Steinhoff, a South African retailer, announced it had raised 4.8 billion rand ($332 million) from the sale of its 26 percent stake in KAP Industrial to pay off debt and shore up its finances.
In December 2017, Steinhoff admitted “accounting irregularities”, a development which shocked investors who had backed its reinvention from a small South African business to a multinational retailer at the vanguard of the European discount furniture retail industry.
The news wiped about 85 percent of the company’s market value and threw it into a liquidity crisis.
A statement released by the Steinhoff revealed that it had sold 694 million KAP shares at 6.85 rand per share, a 9.4 percent discount to Tuesday’s closing price. The company added the book of demand was oversubscribed.
Steinhoff said the placement would be offered to institutional investors only and will result in the company no longer holding an interest in KAP.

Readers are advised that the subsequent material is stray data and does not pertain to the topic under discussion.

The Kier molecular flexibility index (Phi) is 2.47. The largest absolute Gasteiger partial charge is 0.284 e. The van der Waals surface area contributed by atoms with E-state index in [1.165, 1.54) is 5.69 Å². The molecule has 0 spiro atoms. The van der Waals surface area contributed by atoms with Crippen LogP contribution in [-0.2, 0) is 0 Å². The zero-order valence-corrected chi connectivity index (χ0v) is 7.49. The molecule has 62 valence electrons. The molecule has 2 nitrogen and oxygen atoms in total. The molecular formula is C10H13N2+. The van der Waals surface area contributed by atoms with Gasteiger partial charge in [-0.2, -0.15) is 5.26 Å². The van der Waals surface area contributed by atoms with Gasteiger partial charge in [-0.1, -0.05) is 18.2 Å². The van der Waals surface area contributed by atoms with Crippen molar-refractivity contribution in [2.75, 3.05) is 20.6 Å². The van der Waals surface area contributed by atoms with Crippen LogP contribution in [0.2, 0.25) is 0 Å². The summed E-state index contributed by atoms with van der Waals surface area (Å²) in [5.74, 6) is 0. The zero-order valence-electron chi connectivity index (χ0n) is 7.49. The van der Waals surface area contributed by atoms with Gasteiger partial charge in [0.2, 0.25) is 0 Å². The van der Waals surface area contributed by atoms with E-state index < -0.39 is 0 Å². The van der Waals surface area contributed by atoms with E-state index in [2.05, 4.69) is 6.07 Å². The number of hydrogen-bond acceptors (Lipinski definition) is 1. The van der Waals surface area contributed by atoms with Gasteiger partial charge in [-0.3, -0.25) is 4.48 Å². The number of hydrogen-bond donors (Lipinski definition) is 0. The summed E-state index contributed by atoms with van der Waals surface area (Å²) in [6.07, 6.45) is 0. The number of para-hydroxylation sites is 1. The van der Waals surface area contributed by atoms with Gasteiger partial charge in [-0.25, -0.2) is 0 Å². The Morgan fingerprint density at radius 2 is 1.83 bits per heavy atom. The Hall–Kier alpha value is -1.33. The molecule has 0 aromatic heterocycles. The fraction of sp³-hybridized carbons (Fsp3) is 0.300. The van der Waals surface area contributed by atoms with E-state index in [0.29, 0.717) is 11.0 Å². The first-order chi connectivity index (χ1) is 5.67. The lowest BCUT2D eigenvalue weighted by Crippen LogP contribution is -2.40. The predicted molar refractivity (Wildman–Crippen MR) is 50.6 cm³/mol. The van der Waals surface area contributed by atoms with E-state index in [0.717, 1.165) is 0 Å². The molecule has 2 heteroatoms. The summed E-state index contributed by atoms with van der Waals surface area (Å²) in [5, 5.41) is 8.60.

Steinhoff shares jumped in early trade on the Johannesburg Stock Exchange, and were up more than 6 percent. Shares in KAP, a diversified industrial group selling everything from chemicals and auto components to mattresses, were down more than 7 percent.
In South Africa’s biggest corporate scandal, an investigation carried out by PwC found that Steinhoff recorded fictitious or irregular transactions totalling 6.5 billion euros ($7.3 billion) over a period covering the 2009 and 2017 financial years.
Steinhoff sold down its stake in KAP in March 2018 after placing 450 million shares, or a 17 percent stake, also via an accelerated bookbuild in a bid to plug a liquidity gap. The company has also raised cash from the sale of stakes in South African investment firm PSG Group, French online retailer Showroomprive.com, as well a property in Austria.